If you want to really heat up that pile, till in a bunch of dead leaves! People are always leaving bags of raked leaves by the side of the road. I've picked those up and left them in the bags too long and when I went to dump them out, they were SMOKING! Ready to combust...
Till in a bunch of leaves, then cover them over with a sheet of black plastic. You won't even need to wet the pile. You can get it (the plastic) in rolls at Wal-mart. That should drive the ants out if you can get the whole pile hot. Maybe lower the pile level by spreading it a bit when you till in the leaves.
Hope this helps???
DE would kill the worms as well as the ants. I'd not do that either then!
--
K.

Sprout the Mung Bean to reply...

There is no need to change the world. All we have to do is toilet train the
  Click to see the full signature.
Add pictures here
<% if( /^image/.test(type) ){ %>
<% } %>
<%-name%>
Add image file
Upload
Great idea...esp. since I have a plethora of leaves 12 months a year thanks to my next door neighbors with 20 trees plus who don't believe in rakes. I know they raked their leaves up in 2001, but not once since then. In retrospect, I think they are the reason I started composting--desperation met+sheer volume.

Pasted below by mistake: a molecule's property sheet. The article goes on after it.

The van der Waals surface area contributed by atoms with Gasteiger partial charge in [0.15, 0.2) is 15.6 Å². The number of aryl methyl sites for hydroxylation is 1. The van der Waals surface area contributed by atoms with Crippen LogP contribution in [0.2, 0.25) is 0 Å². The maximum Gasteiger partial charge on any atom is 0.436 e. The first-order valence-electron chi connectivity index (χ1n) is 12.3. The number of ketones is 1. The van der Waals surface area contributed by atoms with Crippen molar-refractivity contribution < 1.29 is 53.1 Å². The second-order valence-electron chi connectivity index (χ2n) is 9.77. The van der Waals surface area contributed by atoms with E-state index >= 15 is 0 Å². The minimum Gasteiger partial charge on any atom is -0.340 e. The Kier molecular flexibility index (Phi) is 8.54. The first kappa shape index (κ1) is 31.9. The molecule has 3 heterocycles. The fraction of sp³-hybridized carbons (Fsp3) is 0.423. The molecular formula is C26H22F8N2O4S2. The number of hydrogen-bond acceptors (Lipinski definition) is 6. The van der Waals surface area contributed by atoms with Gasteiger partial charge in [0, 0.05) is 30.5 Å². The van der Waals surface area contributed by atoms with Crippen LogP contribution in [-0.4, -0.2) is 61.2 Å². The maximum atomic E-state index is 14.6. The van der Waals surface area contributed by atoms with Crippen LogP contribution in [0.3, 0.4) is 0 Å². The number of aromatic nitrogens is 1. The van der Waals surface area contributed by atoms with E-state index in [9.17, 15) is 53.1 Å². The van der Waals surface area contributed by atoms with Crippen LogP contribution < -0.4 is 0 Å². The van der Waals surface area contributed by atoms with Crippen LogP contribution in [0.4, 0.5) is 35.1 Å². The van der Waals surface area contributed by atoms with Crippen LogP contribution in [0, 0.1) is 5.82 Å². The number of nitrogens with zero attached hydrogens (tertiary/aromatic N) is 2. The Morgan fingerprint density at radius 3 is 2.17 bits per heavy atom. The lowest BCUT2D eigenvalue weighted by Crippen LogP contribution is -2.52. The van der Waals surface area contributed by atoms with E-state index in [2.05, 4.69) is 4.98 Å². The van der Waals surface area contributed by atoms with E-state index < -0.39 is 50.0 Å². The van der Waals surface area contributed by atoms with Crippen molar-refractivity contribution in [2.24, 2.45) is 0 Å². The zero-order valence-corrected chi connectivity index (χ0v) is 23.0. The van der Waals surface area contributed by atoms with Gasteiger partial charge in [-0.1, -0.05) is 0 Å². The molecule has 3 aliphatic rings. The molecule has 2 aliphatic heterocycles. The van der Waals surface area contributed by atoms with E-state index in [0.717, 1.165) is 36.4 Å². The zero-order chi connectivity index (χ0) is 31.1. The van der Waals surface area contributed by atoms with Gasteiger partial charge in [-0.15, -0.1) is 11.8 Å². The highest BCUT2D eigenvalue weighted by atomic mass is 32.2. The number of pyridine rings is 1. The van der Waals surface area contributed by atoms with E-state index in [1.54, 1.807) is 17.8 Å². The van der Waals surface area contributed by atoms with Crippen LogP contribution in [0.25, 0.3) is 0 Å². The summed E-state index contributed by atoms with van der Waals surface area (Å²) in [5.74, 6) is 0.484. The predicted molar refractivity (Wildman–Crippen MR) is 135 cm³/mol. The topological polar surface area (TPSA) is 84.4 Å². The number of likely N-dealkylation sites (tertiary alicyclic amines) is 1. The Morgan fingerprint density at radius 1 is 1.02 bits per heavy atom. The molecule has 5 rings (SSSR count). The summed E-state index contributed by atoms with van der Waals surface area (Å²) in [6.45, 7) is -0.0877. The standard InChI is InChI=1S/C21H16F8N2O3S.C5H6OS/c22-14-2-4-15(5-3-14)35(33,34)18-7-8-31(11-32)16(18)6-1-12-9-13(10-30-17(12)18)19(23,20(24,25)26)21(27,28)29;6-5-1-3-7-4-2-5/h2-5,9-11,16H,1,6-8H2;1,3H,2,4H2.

wrote:

http://cgi6.ebay.com/ws/eBayISAPI.dll?ViewSellersOtherItems&include=0&userid=katra
Add pictures here
<% if( /^image/.test(type) ){ %>
<% } %>
<%-name%>
Add image file
Upload

There is nothing like leaf compost. I like to pile leaves over my bulb gardens in the winter to keep my bulbs warm and by spring, they are all mulched down on their own to nice, rich compost! :-)
--
K.

Sprout the Mung Bean to reply...

There is no need to change the world. All we have to do is toilet train the
  Click to see the full signature.
Add pictures here
<% if( /^image/.test(type) ){ %>
<% } %>
<%-name%>
Add image file
Upload

If it's normal ants: your compost is too dry. Water it, often.
Henriette
--
Henriette Kress, AHG Helsinki, Finland
Henriette's herbal homepage: http://www.ibiblio.org/herbmed
  Click to see the full signature.
Add pictures here
<% if( /^image/.test(type) ){ %>
<% } %>
<%-name%>
Add image file
Upload
On Thu, 10 Mar 2005 22:14:48 GMT, "Norma Briggs"

One of the ladies at my favorite organic gardening nursery said that spinosad (sp?) was being tested as a treatment for fire ants. She knew I was interested in the product as a weapon in my eternal battle against <spit!> thrips. I don't know if they're talking about making a bait, or you would just spray it around or drench the mound with it, though.
Penelope
Add pictures here
<% if( /^image/.test(type) ){ %>
<% } %>
<%-name%>
Add image file
Upload